Morning walks in Jodhpur, a historical city in the Indian desert state of Rajasthan, rarely bring the experience that was the norm as recent as two decades ago. The rejuvenating gusts of wind, the ubiquitous greenery, the tranquility of nature…all have been overwhelmed by the chaos and pollution of the new era.
Today, Jodhpur, a city that is home to 1 million people, holds the dubious distinction of being ranked the 30th most polluted city in the world. However, Jodhpur is not the only city in India that faces this problem. According to the World Health Organization (WHO), 13 Indian cities rank in the top 20 most polluted cities in the world. India’s air pollution might be worse than what people imagine. It is commonly known that in most big Indian cities, the particulate matter 2.5 (P.M 2.5) is more than that recorded in Beijing, which, until very recently, held the record for the most polluted city in the world. In many large Indian cities, the recorded figures are more than four times the acceptable limits.
It is common knowledge that air pollution has a negative impact on people’s health. People living in areas with dangerous levels of air pollutants are more susceptible to asthma than others. According to the Natural Resources Defense Council (NRDC), ground level ozone, sulfur oxide, particulate matter, and nitrogen οxide exacerbate asthma. Apart from asthma, other diseases triggered by air pollution include cardiovascular and respiratory problems. Reproductive health is also vulnerable due to high pollutants in the air. Premature birth rate has gone up over decades.
Over 35 lakh [Lakh= Indian unit of measurement equal to 105] babies are born preterm, out of which 3 lakh babies die due to complications, making India the country with the highest number of infant deaths. More than 5.5 million people die prematurely due to air pollution worldwide, with India and China accounting for 55% of these deaths; 1.4 million died in India alone in 2013, while China come out on top with a record number of as high as 1.6 million.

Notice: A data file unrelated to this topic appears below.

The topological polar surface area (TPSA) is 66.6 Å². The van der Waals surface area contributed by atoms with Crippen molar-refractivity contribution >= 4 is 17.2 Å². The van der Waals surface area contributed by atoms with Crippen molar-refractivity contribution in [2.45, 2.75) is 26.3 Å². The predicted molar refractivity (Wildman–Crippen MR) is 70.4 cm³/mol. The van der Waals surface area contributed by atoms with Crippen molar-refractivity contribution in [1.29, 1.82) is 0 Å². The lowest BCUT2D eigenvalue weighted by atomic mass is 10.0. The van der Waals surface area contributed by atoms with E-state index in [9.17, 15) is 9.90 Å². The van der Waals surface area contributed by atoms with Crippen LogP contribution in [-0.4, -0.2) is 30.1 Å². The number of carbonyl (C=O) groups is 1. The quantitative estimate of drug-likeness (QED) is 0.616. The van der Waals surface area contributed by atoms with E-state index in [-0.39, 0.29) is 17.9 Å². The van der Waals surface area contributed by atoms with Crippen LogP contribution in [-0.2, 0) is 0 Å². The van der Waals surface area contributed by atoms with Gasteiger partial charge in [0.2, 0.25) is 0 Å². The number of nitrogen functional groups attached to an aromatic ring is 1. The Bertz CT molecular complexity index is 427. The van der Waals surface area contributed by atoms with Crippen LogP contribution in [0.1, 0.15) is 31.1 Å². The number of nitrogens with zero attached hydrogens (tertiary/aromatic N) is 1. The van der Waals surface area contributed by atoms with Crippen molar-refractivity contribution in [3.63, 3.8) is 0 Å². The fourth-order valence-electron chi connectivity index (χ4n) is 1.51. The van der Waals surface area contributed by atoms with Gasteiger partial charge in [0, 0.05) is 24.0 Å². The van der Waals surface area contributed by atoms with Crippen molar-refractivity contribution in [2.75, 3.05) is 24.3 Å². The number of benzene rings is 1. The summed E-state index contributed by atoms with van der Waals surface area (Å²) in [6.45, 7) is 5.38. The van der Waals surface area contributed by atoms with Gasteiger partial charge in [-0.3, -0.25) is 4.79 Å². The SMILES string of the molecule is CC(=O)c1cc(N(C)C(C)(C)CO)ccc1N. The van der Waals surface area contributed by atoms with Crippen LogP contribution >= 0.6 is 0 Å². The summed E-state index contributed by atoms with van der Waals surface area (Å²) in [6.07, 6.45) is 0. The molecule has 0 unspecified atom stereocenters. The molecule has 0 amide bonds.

Air pollution’s ubiquitous influence casts a dark shadow on the economy of countries as well. According to a study based on the data compiled in the 2011 census, India loses $640 billion due to dangerous exposure of the population to particulate matter across the country, which is 10 times more than it had spent on healthcare in 2011. Moreover, people who are exposed to such dangerous level of particulate matter can lose up to 6.4 years of their life. Taj Mahal, one of the Seven Wonders of the World and a famous attraction, is reported to be slowly turning yellow due to the excessive amounts of PM10 and PM 2.5 in the air.
Water and food are indispensable for our living. With air pollution, agriculture has also been affected significantly. The crops that farmers yield are often severely damaged due to high levels of pollutants in the air. There is a lot of distress among farmers as air pollution has also reduced growth and crop yields. If a particular plant species is grown in a polluted environment, then that plant is susceptible to a greater amount of “injuries” than other plants. Some pollutants affect the soil directly, turning it infertile. Some common pollutants that affect agriculture include sulphur oxide, fluoride, particulate matter, ammonia and chlorine. Damage to plants can be evident in many ways; leaves turn yellow and plants succumb to death after recurring “injuries”. Moreover, chemicals that farmers use and are not properly monitored and circulated, such as herbicides, fertilizers, pesticides, like dichlorodiphenyltrichloroethane (DDT), negatively affect soil fertility as well. More significantly, polluted food products end up in the food chain, directly impacting our health and well-being.
Air pollution needs our serious attention due to its widespread impact. The first step in solving this issue is by raising awareness. Fortunately, the media has done its bit in bringing this topic to the foreground. It has forced the government to opt for modern technology, like the Supercritical technology, in its thermal power plants. Though curtailing the amount of coal used in India would be the best way forward, we cannot ignore the fact that coal in India is cheaply and widely available and therefore, an efficient source of energy. However, renewables like solar and wind are showing a promising future. The present government has decided to go for solar energy in a big way. Already, the cost of producing solar power has dropped below that of coal. If things continue in this way, then, hopefully, by the end of 2022, India would be able to produce 100 GW in solar energy, as promised by the Prime Minister.
In agriculture, we are taking tentative steps to reduce the use of fertilizers. The proposal of the government to produce soil health cards for all farmers is a welcome step, leading to a reduced use of fertilizers. Organic food is becoming more popular, largely due to the awareness raised about the health impact of polluted and contaminated food. There are already many farms who cater to these demands.
However, there is still a long way ahead of us, but if every individual makes a contribution, then India might just be able to see a more sustainable future someday.